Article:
- Swarmanoids: A swarm composed of thousands of insect-sized microbots that share one consciousness. Awesome in theory, but have fun arguing about the intricacies of the sensory input of the damn thing, or watch your player stack every fucking implant in the book on the swarm and then try to electrocute a thousand enemies at once. That the Swarmanoid has special rules on fucking everything, including picking up fucking crates, doesn't help. Just introduce strong winds and watch the Swarmanoid get literally pulled apart and die if it pisses you off too much. Or use EMP's. Normal synths can survive those, but Swarmanoids get positively rekt by them.
- Takkos: No, not Mexican. It's a robot octopus morph designed for uplifted octopi. There are some humans who use them too, because being a robot octopus is fucking awesome and sleeving into a synthmorph is a lot less stressful than turning yourself into an actual octopus. There are all kinds of lulz you can get up to with 8 arms that can stick to walls, like shooting 4 guns at once or crawling into places nobody else could dream of reaching. Like the Reaper this morph also has thrusters built-in so it can "swim" through microgravity.
Notable Factions (roughly Sunward to Rimward)Edit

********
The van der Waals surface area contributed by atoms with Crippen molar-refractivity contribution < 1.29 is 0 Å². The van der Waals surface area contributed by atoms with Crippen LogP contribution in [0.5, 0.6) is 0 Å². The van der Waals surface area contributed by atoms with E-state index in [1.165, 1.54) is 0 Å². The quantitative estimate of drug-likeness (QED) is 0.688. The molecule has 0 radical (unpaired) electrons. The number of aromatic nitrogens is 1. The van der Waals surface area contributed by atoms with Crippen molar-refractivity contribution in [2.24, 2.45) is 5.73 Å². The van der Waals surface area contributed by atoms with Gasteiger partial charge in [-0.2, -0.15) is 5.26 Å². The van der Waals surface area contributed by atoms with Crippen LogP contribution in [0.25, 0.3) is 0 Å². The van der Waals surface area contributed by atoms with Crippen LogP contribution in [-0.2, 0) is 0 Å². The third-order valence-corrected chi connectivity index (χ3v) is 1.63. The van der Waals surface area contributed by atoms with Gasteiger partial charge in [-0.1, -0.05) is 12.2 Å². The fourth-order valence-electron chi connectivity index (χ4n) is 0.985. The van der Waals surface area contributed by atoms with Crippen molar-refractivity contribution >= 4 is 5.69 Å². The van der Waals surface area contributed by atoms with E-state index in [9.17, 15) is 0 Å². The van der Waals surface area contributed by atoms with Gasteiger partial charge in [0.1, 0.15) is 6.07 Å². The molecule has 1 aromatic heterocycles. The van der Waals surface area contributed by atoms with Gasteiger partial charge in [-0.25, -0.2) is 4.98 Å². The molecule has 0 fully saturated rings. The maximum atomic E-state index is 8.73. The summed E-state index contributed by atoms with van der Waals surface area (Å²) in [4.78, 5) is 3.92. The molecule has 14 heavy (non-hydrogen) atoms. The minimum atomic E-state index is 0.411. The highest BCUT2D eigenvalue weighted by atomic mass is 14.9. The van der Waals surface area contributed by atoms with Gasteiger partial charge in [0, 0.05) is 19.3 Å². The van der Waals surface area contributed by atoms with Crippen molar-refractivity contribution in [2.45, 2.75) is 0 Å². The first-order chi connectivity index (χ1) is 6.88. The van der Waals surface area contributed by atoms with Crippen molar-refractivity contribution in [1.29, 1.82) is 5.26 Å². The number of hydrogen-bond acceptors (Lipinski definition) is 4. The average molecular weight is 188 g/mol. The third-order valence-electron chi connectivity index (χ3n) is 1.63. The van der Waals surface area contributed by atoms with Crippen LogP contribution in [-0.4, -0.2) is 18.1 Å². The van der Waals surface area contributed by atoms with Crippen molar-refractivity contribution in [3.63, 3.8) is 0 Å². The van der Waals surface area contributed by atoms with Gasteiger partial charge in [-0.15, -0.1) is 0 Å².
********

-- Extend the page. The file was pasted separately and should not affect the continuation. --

- Morningstar Constellation: An alliance of floating city-states of Venus that used to be ruled by the Planetary Consortium, but decided to say fuck you to Mars and formed their own nation. Essentially a "neutral" version of the "Evil" Mars, or at least that is what the biased narrators all say. Decided to prevent their world being terraformed because they liked clouds.
- Lunar-Lagrange Alliance:: The former colonies on the Moon and nearby space that house the remnants of Old Earth Governments. This decaying state is the most conservative transhuman, non-jovian state in the system, and has the largest amount of people wanting to reclaim Earth.
- Mars: As the closest place that needs only minimal technological aid for humans to live, the bulk of Fall refugees naturally came here first. After ten years, two distinct faction now live on Mars:
- Inter-Planetary Consortium: PROFITPROFITPROFIT...profit? PROFIT! All the wealthiest and coolest bastards got together on Mars after The Fall and formed this super-club. They don't use slaves for menial labor jobs. They employ indentured infuegees in tasks they wouldn't trust a self-aware AI to do. Sure, they sometimes extend a persons contract for arbitrary reasons like "Letting anti-corporate terrorists damage valuable property." But can you blame them? they're trying to run a business here, not some charity. There are various interesting corporations within the Consortium.